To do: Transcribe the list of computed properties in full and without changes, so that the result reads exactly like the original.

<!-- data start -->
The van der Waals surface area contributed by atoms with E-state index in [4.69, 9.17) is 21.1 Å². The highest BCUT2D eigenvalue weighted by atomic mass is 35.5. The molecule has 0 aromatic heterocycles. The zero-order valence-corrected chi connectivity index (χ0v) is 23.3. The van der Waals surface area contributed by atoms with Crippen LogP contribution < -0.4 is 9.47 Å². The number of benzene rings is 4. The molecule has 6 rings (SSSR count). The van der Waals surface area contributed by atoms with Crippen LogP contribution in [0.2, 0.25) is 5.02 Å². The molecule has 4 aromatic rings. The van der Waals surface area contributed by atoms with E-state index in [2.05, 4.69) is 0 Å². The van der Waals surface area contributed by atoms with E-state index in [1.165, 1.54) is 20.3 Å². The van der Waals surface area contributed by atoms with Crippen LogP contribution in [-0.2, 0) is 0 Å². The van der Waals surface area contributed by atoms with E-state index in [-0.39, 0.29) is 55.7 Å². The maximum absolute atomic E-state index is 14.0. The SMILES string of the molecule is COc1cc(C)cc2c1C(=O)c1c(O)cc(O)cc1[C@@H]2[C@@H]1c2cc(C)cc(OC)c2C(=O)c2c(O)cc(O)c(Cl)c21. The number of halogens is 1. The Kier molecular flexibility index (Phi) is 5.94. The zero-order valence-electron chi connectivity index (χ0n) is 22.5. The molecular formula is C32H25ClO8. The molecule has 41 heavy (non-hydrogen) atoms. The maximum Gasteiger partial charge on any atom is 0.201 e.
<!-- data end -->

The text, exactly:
The van der Waals surface area contributed by atoms with E-state index in [4.69, 9.17) is 21.1 Å². The highest BCUT2D eigenvalue weighted by atomic mass is 35.5. The molecule has 0 aromatic heterocycles. The zero-order valence-corrected chi connectivity index (χ0v) is 23.3. The van der Waals surface area contributed by atoms with Crippen LogP contribution < -0.4 is 9.47 Å². The number of benzene rings is 4. The molecule has 6 rings (SSSR count). The van der Waals surface area contributed by atoms with Crippen LogP contribution in [0.2, 0.25) is 5.02 Å². The molecule has 4 aromatic rings. The van der Waals surface area contributed by atoms with E-state index in [2.05, 4.69) is 0 Å². The van der Waals surface area contributed by atoms with E-state index in [1.165, 1.54) is 20.3 Å². The van der Waals surface area contributed by atoms with Crippen LogP contribution in [-0.2, 0) is 0 Å². The van der Waals surface area contributed by atoms with E-state index in [-0.39, 0.29) is 55.7 Å². The maximum absolute atomic E-state index is 14.0. The SMILES string of the molecule is COc1cc(C)cc2c1C(=O)c1c(O)cc(O)cc1[C@@H]2[C@@H]1c2cc(C)cc(OC)c2C(=O)c2c(O)cc(O)c(Cl)c21. The number of halogens is 1. The Kier molecular flexibility index (Phi) is 5.94. The zero-order valence-electron chi connectivity index (χ0n) is 22.5. The molecular formula is C32H25ClO8. The molecule has 41 heavy (non-hydrogen) atoms. The maximum Gasteiger partial charge on any atom is 0.201 e.